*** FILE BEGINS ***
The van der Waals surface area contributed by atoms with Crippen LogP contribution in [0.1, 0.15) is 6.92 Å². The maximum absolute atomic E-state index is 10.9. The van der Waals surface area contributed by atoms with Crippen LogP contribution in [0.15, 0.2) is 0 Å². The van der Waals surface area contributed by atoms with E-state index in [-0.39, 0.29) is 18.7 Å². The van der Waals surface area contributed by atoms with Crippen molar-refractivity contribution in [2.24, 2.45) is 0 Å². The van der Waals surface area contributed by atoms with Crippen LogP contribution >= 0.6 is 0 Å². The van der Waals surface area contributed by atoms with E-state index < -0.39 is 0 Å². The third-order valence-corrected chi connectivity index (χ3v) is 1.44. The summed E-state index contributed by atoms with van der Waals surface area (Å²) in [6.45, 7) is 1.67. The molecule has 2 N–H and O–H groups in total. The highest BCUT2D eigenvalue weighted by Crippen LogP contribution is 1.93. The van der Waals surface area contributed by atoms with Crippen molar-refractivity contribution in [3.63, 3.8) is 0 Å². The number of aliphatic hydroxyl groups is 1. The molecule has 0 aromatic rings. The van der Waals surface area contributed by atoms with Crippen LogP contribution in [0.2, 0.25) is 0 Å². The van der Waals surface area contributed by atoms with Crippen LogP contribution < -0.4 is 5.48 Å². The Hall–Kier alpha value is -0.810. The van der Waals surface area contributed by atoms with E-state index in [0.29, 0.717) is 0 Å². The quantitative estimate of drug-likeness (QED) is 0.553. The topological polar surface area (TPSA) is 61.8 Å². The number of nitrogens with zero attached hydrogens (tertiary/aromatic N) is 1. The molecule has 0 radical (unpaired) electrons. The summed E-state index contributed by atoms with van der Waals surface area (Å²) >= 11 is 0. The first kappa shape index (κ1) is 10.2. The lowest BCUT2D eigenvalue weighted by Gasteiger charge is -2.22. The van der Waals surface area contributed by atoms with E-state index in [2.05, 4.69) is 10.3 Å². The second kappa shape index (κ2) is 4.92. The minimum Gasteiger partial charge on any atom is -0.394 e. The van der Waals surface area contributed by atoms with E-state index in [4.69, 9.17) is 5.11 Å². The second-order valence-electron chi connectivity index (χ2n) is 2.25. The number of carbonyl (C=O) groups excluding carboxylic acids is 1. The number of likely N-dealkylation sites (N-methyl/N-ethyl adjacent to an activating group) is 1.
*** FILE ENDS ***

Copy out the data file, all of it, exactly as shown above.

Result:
The van der Waals surface area contributed by atoms with Crippen LogP contribution in [0.1, 0.15) is 6.92 Å². The maximum absolute atomic E-state index is 10.9. The van der Waals surface area contributed by atoms with Crippen LogP contribution in [0.15, 0.2) is 0 Å². The van der Waals surface area contributed by atoms with E-state index in [-0.39, 0.29) is 18.7 Å². The van der Waals surface area contributed by atoms with Crippen molar-refractivity contribution in [2.24, 2.45) is 0 Å². The van der Waals surface area contributed by atoms with Crippen LogP contribution >= 0.6 is 0 Å². The van der Waals surface area contributed by atoms with E-state index < -0.39 is 0 Å². The third-order valence-corrected chi connectivity index (χ3v) is 1.44. The summed E-state index contributed by atoms with van der Waals surface area (Å²) in [6.45, 7) is 1.67. The molecule has 2 N–H and O–H groups in total. The highest BCUT2D eigenvalue weighted by Crippen LogP contribution is 1.93. The van der Waals surface area contributed by atoms with Crippen molar-refractivity contribution in [3.63, 3.8) is 0 Å². The number of aliphatic hydroxyl groups is 1. The molecule has 0 aromatic rings. The van der Waals surface area contributed by atoms with Crippen LogP contribution in [0.2, 0.25) is 0 Å². The van der Waals surface area contributed by atoms with Crippen LogP contribution < -0.4 is 5.48 Å². The Hall–Kier alpha value is -0.810. The van der Waals surface area contributed by atoms with E-state index in [0.29, 0.717) is 0 Å². The quantitative estimate of drug-likeness (QED) is 0.553. The topological polar surface area (TPSA) is 61.8 Å². The number of nitrogens with zero attached hydrogens (tertiary/aromatic N) is 1. The molecule has 0 radical (unpaired) electrons. The summed E-state index contributed by atoms with van der Waals surface area (Å²) >= 11 is 0. The first kappa shape index (κ1) is 10.2. The lowest BCUT2D eigenvalue weighted by Gasteiger charge is -2.22. The van der Waals surface area contributed by atoms with E-state index in [2.05, 4.69) is 10.3 Å². The second kappa shape index (κ2) is 4.92. The minimum Gasteiger partial charge on any atom is -0.394 e. The van der Waals surface area contributed by atoms with E-state index in [4.69, 9.17) is 5.11 Å². The second-order valence-electron chi connectivity index (χ2n) is 2.25. The number of carbonyl (C=O) groups excluding carboxylic acids is 1. The number of likely N-dealkylation sites (N-methyl/N-ethyl adjacent to an activating group) is 1.